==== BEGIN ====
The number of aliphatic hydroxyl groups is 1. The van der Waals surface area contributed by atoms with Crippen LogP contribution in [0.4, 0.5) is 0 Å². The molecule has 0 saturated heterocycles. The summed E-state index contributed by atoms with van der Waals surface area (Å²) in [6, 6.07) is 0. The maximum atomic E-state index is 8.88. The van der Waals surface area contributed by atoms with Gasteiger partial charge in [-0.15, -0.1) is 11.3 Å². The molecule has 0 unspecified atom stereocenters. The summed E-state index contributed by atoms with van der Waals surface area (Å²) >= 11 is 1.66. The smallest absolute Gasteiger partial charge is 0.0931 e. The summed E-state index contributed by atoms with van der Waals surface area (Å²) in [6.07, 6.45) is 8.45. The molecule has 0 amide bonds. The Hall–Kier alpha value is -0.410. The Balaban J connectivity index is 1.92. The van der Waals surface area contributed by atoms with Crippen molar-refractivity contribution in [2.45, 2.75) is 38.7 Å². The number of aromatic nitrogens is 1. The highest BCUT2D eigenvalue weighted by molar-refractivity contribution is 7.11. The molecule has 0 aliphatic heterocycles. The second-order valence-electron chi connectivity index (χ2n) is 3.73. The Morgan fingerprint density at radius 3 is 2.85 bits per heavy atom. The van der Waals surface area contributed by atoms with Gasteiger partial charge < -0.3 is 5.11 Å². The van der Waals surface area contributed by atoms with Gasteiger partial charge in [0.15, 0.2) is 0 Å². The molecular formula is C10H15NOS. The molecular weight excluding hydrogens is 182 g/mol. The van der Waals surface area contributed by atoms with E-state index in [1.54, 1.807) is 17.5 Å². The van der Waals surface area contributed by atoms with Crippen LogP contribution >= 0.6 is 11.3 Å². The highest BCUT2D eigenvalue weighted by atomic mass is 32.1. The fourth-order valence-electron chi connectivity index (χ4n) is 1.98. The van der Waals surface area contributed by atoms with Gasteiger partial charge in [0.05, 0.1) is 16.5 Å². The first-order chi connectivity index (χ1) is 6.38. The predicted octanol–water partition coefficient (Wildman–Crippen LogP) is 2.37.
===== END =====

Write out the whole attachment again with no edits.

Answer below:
The number of aliphatic hydroxyl groups is 1. The van der Waals surface area contributed by atoms with Crippen LogP contribution in [0.4, 0.5) is 0 Å². The molecule has 0 saturated heterocycles. The summed E-state index contributed by atoms with van der Waals surface area (Å²) in [6, 6.07) is 0. The maximum atomic E-state index is 8.88. The van der Waals surface area contributed by atoms with Gasteiger partial charge in [-0.15, -0.1) is 11.3 Å². The molecule has 0 unspecified atom stereocenters. The summed E-state index contributed by atoms with van der Waals surface area (Å²) >= 11 is 1.66. The smallest absolute Gasteiger partial charge is 0.0931 e. The summed E-state index contributed by atoms with van der Waals surface area (Å²) in [6.07, 6.45) is 8.45. The molecule has 0 amide bonds. The Hall–Kier alpha value is -0.410. The Balaban J connectivity index is 1.92. The van der Waals surface area contributed by atoms with Crippen molar-refractivity contribution in [2.45, 2.75) is 38.7 Å². The number of aromatic nitrogens is 1. The highest BCUT2D eigenvalue weighted by molar-refractivity contribution is 7.11. The molecule has 0 aliphatic heterocycles. The second-order valence-electron chi connectivity index (χ2n) is 3.73. The Morgan fingerprint density at radius 3 is 2.85 bits per heavy atom. The van der Waals surface area contributed by atoms with Gasteiger partial charge < -0.3 is 5.11 Å². The van der Waals surface area contributed by atoms with Gasteiger partial charge in [0.15, 0.2) is 0 Å². The molecular formula is C10H15NOS. The molecular weight excluding hydrogens is 182 g/mol. The van der Waals surface area contributed by atoms with E-state index in [1.54, 1.807) is 17.5 Å². The van der Waals surface area contributed by atoms with Crippen LogP contribution >= 0.6 is 11.3 Å². The highest BCUT2D eigenvalue weighted by atomic mass is 32.1. The fourth-order valence-electron chi connectivity index (χ4n) is 1.98. The van der Waals surface area contributed by atoms with Gasteiger partial charge in [0.05, 0.1) is 16.5 Å². The first-order chi connectivity index (χ1) is 6.38. The predicted octanol–water partition coefficient (Wildman–Crippen LogP) is 2.37.